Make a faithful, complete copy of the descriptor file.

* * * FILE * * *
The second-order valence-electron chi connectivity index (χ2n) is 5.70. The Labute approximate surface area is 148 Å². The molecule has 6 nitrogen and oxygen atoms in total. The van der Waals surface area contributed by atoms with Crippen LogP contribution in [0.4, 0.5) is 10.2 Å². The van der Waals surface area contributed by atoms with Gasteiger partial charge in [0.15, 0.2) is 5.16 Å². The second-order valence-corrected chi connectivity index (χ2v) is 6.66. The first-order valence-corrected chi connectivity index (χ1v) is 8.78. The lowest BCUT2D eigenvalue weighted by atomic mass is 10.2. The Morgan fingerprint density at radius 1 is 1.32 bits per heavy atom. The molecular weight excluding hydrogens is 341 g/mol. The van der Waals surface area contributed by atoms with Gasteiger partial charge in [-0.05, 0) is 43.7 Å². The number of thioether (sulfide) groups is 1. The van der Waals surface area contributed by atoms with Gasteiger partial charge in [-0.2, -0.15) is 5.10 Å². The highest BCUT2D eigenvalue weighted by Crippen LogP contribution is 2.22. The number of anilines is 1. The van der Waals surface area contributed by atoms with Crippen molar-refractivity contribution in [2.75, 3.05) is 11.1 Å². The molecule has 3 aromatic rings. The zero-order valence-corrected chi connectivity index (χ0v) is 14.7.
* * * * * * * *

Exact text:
The second-order valence-electron chi connectivity index (χ2n) is 5.70. The Labute approximate surface area is 148 Å². The molecule has 6 nitrogen and oxygen atoms in total. The van der Waals surface area contributed by atoms with Crippen LogP contribution in [0.4, 0.5) is 10.2 Å². The van der Waals surface area contributed by atoms with Gasteiger partial charge in [0.15, 0.2) is 5.16 Å². The second-order valence-corrected chi connectivity index (χ2v) is 6.66. The first-order valence-corrected chi connectivity index (χ1v) is 8.78. The lowest BCUT2D eigenvalue weighted by atomic mass is 10.2. The Morgan fingerprint density at radius 1 is 1.32 bits per heavy atom. The molecular weight excluding hydrogens is 341 g/mol. The van der Waals surface area contributed by atoms with Gasteiger partial charge in [-0.05, 0) is 43.7 Å². The number of thioether (sulfide) groups is 1. The van der Waals surface area contributed by atoms with Gasteiger partial charge in [-0.2, -0.15) is 5.10 Å². The highest BCUT2D eigenvalue weighted by Crippen LogP contribution is 2.22. The number of anilines is 1. The van der Waals surface area contributed by atoms with Crippen molar-refractivity contribution in [2.75, 3.05) is 11.1 Å². The molecule has 3 aromatic rings. The zero-order valence-corrected chi connectivity index (χ0v) is 14.7.